Come as You Are
/ Author: Donald Mundy
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Come as You Are

Kurt Cobain was a genius, the voice of a generation, and the godfather of grunge—but his life was cut too short.

By Don Mundy, CLAC Representative

April 5 marked the twenty-fifth anniversary of Kurt Cobain’s death, frontman of the legendary rock band Nirvana. He died in his Seattle home from a self-inflicted gunshot wound in 1994. Toxicology reports from the subsequent autopsy showed there to be a massive dose of heroin in his body. It was a terribly sad ending to the life of a brilliant musician who changed music forever.

I was born in the same year as Cobain and therefore lived through many of the same life-defining moments as him. I came of age in the 1980s—a decade which saw the rise of MTV, the personal computer, Reaganomics, AIDS, and the end of the Cold War. The 80s was a decade of excess. It was loud. It was brash. And it was fun.

Bands like Van Halen, Guns and Roses, Bon Jovi, Def Leppard, and Twisted Sister ruled the airwaves. Known as “hair bands” (check out any rock video from 1987 and you’ll see why), they didn’t just sing about sex, drugs, and rock and roll, they lived it! Motley Crue perhaps epitomized the music of the 80s better than anyone. I can’t think of another band who partied as hard while somehow managing to stay alive!

But then the 90s came along. On August 27, 1991, Nirvana released the song “Smells Like Teen Spirit,” and everything changed overnight. That song exploded onto the airwaves like no other song I have ever heard in my life. It was so raw. So real. So angry. You simply could not ignore it. The album Nevermind smashed records and propelled Nirvana to absolute superstardom. The same date “Smells Like Teen Spirit” was released, another previously unknown Seattle band, Pearl Jam, released their seminal album Ten. Other Seattle bands like Soundgarden and Alice in Chains were also hitting the charts.

A musical revolution hit the world in the fall of 1991. Grunge was born. It was time for Generation X to take over the music scene. As I look back at that time, it seems to me the world was split into two categories: before Nirvana, and after Nirvana. The hair bands of the 1980s died within weeks. You simply couldn’t listen to that music anymore. What happened in Seattle in 1991 was one of the greatest defining moments in the history of rock and roll. I have not seen another like it since.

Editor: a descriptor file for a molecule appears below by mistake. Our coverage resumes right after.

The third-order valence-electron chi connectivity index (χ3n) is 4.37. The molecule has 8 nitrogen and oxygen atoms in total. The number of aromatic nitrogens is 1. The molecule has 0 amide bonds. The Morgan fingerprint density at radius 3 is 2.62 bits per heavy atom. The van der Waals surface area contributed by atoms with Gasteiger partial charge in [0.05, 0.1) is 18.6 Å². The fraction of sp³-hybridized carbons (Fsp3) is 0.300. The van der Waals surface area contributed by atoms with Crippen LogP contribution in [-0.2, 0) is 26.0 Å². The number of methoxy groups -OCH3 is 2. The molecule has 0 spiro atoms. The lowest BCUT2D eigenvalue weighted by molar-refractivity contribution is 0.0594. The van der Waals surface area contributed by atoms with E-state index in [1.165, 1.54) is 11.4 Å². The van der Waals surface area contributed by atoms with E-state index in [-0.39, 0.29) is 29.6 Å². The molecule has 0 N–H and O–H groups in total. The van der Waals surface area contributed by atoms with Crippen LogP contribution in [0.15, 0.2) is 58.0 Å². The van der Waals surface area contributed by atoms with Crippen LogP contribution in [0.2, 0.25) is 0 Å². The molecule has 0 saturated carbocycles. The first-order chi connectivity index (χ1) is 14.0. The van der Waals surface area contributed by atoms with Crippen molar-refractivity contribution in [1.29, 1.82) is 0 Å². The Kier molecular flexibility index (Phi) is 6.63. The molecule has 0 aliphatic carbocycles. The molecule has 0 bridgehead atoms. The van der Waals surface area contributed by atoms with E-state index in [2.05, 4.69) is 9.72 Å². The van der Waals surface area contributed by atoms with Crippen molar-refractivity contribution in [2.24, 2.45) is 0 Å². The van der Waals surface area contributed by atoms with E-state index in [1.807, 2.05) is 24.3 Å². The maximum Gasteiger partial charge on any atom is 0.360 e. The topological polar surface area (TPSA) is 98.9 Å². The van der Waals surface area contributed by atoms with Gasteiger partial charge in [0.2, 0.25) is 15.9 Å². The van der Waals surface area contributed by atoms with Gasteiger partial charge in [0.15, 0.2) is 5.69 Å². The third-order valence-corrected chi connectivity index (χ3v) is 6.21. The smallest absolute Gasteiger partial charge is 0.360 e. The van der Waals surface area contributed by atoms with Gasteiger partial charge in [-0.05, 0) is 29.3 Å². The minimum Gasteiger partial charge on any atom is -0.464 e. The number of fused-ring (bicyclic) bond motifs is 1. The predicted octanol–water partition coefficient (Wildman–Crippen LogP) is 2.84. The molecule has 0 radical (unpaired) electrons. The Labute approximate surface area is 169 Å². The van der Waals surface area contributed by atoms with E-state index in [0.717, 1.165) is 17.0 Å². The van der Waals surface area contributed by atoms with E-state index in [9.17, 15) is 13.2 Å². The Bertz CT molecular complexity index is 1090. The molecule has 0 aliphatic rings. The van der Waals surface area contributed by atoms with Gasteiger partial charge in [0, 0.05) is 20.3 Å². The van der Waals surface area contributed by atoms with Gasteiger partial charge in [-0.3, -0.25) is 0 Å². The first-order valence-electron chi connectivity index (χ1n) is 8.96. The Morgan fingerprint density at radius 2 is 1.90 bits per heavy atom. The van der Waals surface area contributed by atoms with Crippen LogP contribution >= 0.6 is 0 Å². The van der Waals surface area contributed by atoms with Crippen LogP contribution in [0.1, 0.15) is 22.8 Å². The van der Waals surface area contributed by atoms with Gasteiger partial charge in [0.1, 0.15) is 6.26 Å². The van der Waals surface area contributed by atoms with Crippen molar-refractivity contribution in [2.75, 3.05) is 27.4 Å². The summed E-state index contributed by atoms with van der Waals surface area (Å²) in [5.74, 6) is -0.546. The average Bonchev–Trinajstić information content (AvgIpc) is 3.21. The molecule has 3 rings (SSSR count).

At the head of this great musical upheaval was Kurt Cobain. The songs he wrote spoke to the despair and angst felt by a generation of kids who were left in the shadow of the Baby Boom generation. Cobain was our spokesperson. The raw passion and enormous power that emanated from his guitar and from his lyrics lashed out at the world around us, demanding that we be paid attention to. Nirvana was the coming of age for an entire generation. A planting of a flag that said, “Here we are now. Entertain us!” 

Cobain was an artist in the truest sense of the word and his creativity was extraordinary. Super fans elevated him to a godlike status. In a way, the process of creating something brand new—something out of nothing—is perhaps the closest we as humans come to being like God. In the creative process, we wrestle with forces that are unseen and unknown. Like Jacob wrestling the angel of God at the ford of the Jabbok who left with a wrenched hip, we cannot approach God in this way without being somewhat consumed.